All 8 entries tagged Julius Caesar
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August 01, 2019
Augustus, Caesaraugusta (possibly), Spain, denarius, 19-18 BC.
RIC 1 37b, pg.44 (British Museum, R.6067).
Obverse: CAESAR AVGVSTVS; head of Augustus, wearing oak-wreath, left.
Reverse: DIVVS IVLIVS; comet with eight rays and tail upwards.
During Julius Caesar’s memorial games in 44 BC, a great comet allegedly appeared. Pliny the Elder writing in the 1st century AD quoted Augustus describing the comet:
On the very days of my games a comet was visible for seven days in the northern part of the sky. It was rising about an hour before sunset, and was a bright star, visible from all lands.
Pliny the Elder, Natural History 2.94
Today this comet, mainly known as the Julian Star or Caesar’s Comet, is one of the most famous comets in classical antiquity, despite there being little contemporary evidence to support its existence (see Ramsey and Licht, 1997). The image of this comet and other solar imagery featured throughout Augustus’ rule during 27 BC- 14 AD. Indeed, by the time of the Flavians in the late 1st century AD, solar symbolism in general “had become part of the imperial cult”, such was its importance (Weinstock, 1971, 384). The comet was also so influential that the fascist Italian dictator (who ruled from 1919-1943) Benito Mussolini included this image on a stamp to commemorate Augustus. Why did this symbol become so important, and what made it so resonant that someone more than 2,000 years later would choose to use it?
Firstly, we should take into consideration the symbolism of the star in the years before Augustus. Julius Caesar, Augustus’ adoptive father, initially put stars on his coinage in the years before his death in 44 BC (e.g. RRC 480/5a). The symbol of a star or comet had both positive and negative connotations around this time, being able to symbolize amongst other things “the divine or deified ruler”, yet also portend evil (Weinstock 1971, 378, 371). Whilst still alive Caesar may have only wanted to signify his descent from Venus with the star on coinage, but after his death it took on a new meaning. The common people interpreted the comet of 44 BC as a sign that Caesar had been received in heaven, which then helped push the star symbol as confirmation of Caesar’s divinity (Pliny, Natural History 2.94). Augustus further built upon this symbolism when he added a star on top of a bust of Caesar in the forum to mark the comet, and dedicated a temple to the deified Caesar (Suetonius, the deified Julius 88).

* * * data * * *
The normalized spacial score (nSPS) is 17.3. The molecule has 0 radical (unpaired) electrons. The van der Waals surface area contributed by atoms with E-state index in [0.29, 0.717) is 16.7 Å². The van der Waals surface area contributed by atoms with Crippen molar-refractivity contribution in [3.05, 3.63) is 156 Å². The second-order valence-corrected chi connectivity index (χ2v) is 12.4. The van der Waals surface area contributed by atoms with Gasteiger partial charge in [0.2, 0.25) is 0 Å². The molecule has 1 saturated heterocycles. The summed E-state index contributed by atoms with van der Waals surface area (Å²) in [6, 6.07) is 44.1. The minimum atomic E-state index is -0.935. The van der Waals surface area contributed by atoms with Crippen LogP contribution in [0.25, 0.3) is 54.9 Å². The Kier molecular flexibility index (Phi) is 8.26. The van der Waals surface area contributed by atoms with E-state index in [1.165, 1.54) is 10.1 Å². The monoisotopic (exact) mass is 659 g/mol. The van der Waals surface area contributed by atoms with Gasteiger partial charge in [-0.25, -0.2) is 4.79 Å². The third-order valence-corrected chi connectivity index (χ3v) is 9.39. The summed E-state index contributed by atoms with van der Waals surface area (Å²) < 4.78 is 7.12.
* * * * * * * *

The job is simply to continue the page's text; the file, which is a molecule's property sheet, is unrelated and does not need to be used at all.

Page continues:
By using this symbol in his own coinage, Augustus could also make subtle connections between his own reign, the comet, star imagery and the divinity of Caesar (Williams 2003, 7). The symbol is a prime example of Augustus’ technique of “carefully nuanced suggestiveness” which he so often used in his reign (Galinsky 1996, 312). By associating himself with a symbol that was tied to Caesar’s image, Augustus was asserting his familial connection, while allowing further associations with divinity to also exist.
Augustus, M. Sanquinius, Rome, denarius, 17 BC,
RIC 1 340, p.66, (British Museum, 2002,0102.4960).
Obverse: AVGVST DIVI F LVDOS SAE, herald, in long robe
and feathered helmet, standing left, holding winged caduceus in
right hand and round shield with six-pointed star, in left hand.
Reverse: M SA[NQVI]NIVS III VIR, head of deified Julius Caesar,